Marriage between partners of different racial or ethnic backgrounds has been used as a measure of progress since the landmark Loving v. Virginia case 50 years ago struck down a state ban on interracial marriage. Since then, rates of intermarriage have steadily crept upward; by 2015, 17 percent of newlyweds were couples with different backgrounds, according to a new report from the Pew Research Center.
Breaking it down by metropolitan area, some trends emerge. Cities in the western part of the U.S., for example, have some of the highest rates of intermarriage among newlyweds. Asian and Hispanic people are much more likely than white or black people to intermarry, but the rate of intermarriage among black people is the fastest growing in recent years. And intermarriage is more common in metropolitan areas than rural areas, where both attitudes and demographics are markedly different.
The report, authored by Gretchen Livingston and Anna Brown, also cites changing attitudes nationally. "The growth in intermarriage has coincided with shifting societal norms as Americans have become more accepting of marriages involving spouses of different races and ethnicities, even within their own families," they write.
But diversity and changing attitudes don't necessarily mean higher rates of intermarriage. Just look at Houston.
The Houston metropolitan area is recognized as the most diverse in the country. Eighty-two percent of Kinder Houston Area Survey respondents said they would approve of a family member marrying someone of a different background, back in 2011, the last time that question was asked. Eleven percent said ethnicity made no difference at all. But only 19 percent of Houston-area marriages between 2011 and 2015 were intermarriages, according to the Pew report. That puts Houston below dozens of metropolitan areas, including Miami, Los Angeles, Las Vegas, Austin and other major Sun Belt cities.
Honolulu tops the list, with 42 percent of recent marriages happening between partners of different racial or ethnic backgrounds. Places like Albuquerque, San Diego and Sacramento are all in the high 20s. Rates can also be broken down by specific groups.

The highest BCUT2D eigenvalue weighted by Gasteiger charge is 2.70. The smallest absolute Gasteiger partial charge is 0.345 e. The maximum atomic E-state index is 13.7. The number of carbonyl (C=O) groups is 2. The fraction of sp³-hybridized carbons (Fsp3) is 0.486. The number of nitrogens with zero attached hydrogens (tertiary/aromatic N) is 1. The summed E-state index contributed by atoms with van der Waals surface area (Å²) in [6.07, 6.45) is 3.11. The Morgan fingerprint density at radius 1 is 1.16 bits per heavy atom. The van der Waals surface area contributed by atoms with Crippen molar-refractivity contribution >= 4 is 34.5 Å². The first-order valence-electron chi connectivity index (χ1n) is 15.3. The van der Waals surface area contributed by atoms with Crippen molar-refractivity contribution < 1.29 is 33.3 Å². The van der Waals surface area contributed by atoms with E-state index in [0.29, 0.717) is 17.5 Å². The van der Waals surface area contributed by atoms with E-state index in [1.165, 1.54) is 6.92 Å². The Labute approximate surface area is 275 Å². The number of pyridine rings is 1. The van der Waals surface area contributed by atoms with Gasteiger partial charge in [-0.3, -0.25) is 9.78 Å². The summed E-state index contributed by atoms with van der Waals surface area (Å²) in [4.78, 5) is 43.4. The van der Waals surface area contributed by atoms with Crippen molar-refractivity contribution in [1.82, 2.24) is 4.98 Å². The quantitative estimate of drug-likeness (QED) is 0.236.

So, for example, 34 percent of recently married white people in Honolulu were part of an interracial or interethnic marriage. In Los Angeles, 30 percent of black people married between 2011 and 2015 intermarried. Tampa and Denver both saw the highest percentage of intermarried Hispanic newlyweds at 36 percent. And Chicago's Asian community was the most likely to intermarry with 35 percent of Asian newlyweds intermarrying.
Houston's rate of intermarriage may be relatively low because its different racial/ethnic communities are so large, argues Jenifer Bratter, a sociologist at Rice University's Kinder Institute for Urban Research. In other words, the communities are large enough that it's relatively easy to marry within the racial/ethnic group.
"Houston is this place where you have really established communities, and with established communities, you have marriage markets," said Jenifer Bratter, a sociologist at Rice University who studies interracial marriage and racial identity. "There are probably numerically more mixed couples and kids here but in terms of rates, I wouldn't anticipate that it would be higher than other places."
Some diversity allows for the opportunity of intermarriage but in certain cases a substantial enough population means there's more opportunity to marry someone of the same background. The smallest of Houston's four major ethnicities -- its Asian population -- also has the highest rate of intermarriage with 22 percent. The white and Hispanic population, meanwhile, marry outside their respective communities at an equal rate of 19 percent. Black people are the least likely to intermarry in Houston, with just 11 percent marrying someone of a different race.
Which demonstrates the next crucial point to understanding these numbers: the context of the metropolitan area matters as well. Though Houston is a diverse city, it's also a historically segregated city where deep divisions remain evident in the landscape.
"There's a huge role played by just the numbers game and the kind of way in which groups are distributed," said Bratter. "It matters to the opportunities for that kind of contact. I think our cultural story doesn’t do a good job of acknowledging that sort of reality. The larger narrative around intermarriage is that it's driven by cultural shifts," she said, citing the Loving case and the belief that younger people will be more open.
"I think it's true people are more open in terms of attitudes; people are generally pretty resistant to saying that they oppose intermarriage. But there's other work that shows if you ask someone how would you feel about someone in your family or yourself (intermarrying), there’s more resistance," said Bratter.
Researchers have documented this phenomenon, describing it as a gap between global and personal attitudes. Indeed, in Houston, despite the reported overwhelming support for intermarriage, only 41 percent of respondents said in 2016 that they had ever been in a romantic relationship with someone of a different background.